For those of you who are wondering: AVEVA still hasn’t been acquired. In fact, CEO Richard Longdon told CNBC and told that reporter that “there’s nothing to say” about a possible acquisition and that AVEVA is not talking with Schneider, GE or Emerson about a potential acquisition. Mr. Longdon seemed quite amused about the whole thing but made clear that AVEVA is being run as an independent software company, for the long haul.
So what about the results reported for fiscal 2015, ended March 31? They were in line with the company’s April announcement (not really surprising), with total revenue of £209 million, down 12% year/year as reported and down 7% on an organic, constant currency (cc) basis. That’s pretty good, given much of the dire musings around the falling price of oil, cancelled or postponed projects in upstream oil (production) and the continuing doldrums in shipbuilding. Mr. Longdon said that the strengthening Sterling had a negative 6% impact on reported revenue.
Mr. Longdon told investors that AVEVA saw “substantially more challenging conditions in the Oil & Gas end market [around 40% to 50% of total revenue –Ed.]”, which affected customer buying. Business in Latin America continues to be affected by political problems in Brazil. It’s a mixed bag of OK in constant currencies, slightly down in a bunch of categories. Bright spots appear to be North America (who thought we’d say that about AVEVA?!), the power market and sales to its largest customers.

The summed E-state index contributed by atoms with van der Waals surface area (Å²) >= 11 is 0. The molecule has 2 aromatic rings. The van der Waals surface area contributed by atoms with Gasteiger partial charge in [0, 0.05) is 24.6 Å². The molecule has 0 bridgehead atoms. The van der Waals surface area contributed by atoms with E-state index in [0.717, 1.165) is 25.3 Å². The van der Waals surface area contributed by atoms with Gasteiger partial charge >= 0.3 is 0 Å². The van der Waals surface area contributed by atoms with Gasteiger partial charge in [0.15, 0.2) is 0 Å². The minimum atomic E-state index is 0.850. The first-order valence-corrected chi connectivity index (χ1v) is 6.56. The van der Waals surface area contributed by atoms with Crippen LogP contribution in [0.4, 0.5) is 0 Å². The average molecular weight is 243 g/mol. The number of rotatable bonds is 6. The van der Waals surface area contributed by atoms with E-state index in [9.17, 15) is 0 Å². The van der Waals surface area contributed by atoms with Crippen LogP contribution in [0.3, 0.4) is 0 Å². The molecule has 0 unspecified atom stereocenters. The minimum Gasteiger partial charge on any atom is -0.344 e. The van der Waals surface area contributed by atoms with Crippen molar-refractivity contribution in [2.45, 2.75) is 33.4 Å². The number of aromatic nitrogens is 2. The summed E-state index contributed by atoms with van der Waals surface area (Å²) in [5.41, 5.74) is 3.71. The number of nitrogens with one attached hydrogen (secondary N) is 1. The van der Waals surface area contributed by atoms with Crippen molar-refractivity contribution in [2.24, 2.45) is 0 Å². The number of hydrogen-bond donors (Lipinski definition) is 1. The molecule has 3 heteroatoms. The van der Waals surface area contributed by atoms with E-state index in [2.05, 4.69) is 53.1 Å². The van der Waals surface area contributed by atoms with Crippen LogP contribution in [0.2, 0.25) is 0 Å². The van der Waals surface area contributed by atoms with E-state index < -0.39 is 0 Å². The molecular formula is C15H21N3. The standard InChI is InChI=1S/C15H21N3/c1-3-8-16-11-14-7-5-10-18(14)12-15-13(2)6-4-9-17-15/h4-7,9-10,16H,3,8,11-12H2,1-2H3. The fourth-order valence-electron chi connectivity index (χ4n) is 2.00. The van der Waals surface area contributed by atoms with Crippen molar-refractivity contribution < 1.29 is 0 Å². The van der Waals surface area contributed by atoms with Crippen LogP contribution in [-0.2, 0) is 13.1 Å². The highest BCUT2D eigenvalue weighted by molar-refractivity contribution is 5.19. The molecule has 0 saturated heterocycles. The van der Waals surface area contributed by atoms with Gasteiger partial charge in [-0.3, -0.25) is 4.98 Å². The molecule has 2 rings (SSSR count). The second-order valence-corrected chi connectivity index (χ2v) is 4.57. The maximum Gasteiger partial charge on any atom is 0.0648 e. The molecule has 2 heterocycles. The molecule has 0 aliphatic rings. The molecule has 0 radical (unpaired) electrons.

From a product perspective, Engineering & Design revenue was down 8% in cc to £183 million while Enterprise Solutions revenue was up 3% cc to £26 million (that includes £1 million from 8over8) . The company said that AVEVA E3D, released in early 2013, now has 230 customers of varying installation size and is starting to contribute meaningfully to revenue. Since release, AVEVA says it’s seen £11 million in cumulative revenue.
AVEVA doesn’t give guidance, but it appears that City analysts expect total revenue for fiscal 2016 to be around £220 million.
Oh, and yesterday’s share price gain of 9% has been pulled back; the price is down 4% as I write this. See my musings on this whole thing.
More after I’ve had a chance to digest all of the details — now, I need to head back to PLM Connection, the Siemens PLM user conference.